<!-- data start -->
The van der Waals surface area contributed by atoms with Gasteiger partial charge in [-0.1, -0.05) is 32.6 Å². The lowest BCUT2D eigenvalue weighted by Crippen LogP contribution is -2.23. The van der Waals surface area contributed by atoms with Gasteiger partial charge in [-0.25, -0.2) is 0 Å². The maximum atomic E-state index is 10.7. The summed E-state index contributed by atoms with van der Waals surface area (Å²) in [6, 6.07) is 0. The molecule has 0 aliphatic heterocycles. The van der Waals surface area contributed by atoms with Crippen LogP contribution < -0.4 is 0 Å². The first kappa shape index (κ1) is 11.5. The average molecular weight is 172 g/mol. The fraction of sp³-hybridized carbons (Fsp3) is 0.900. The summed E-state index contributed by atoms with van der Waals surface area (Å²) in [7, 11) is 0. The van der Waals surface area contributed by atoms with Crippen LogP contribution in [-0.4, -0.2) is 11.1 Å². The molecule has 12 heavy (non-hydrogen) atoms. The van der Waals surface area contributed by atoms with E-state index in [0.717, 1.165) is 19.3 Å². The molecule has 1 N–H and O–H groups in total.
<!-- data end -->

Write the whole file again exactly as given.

The van der Waals surface area contributed by atoms with Gasteiger partial charge in [-0.1, -0.05) is 32.6 Å². The lowest BCUT2D eigenvalue weighted by Crippen LogP contribution is -2.23. The van der Waals surface area contributed by atoms with Gasteiger partial charge in [-0.25, -0.2) is 0 Å². The maximum atomic E-state index is 10.7. The summed E-state index contributed by atoms with van der Waals surface area (Å²) in [6, 6.07) is 0. The molecule has 0 aliphatic heterocycles. The van der Waals surface area contributed by atoms with Crippen LogP contribution < -0.4 is 0 Å². The first kappa shape index (κ1) is 11.5. The average molecular weight is 172 g/mol. The fraction of sp³-hybridized carbons (Fsp3) is 0.900. The summed E-state index contributed by atoms with van der Waals surface area (Å²) in [7, 11) is 0. The van der Waals surface area contributed by atoms with Crippen LogP contribution in [-0.4, -0.2) is 11.1 Å². The molecule has 12 heavy (non-hydrogen) atoms. The van der Waals surface area contributed by atoms with E-state index in [0.717, 1.165) is 19.3 Å². The molecule has 1 N–H and O–H groups in total.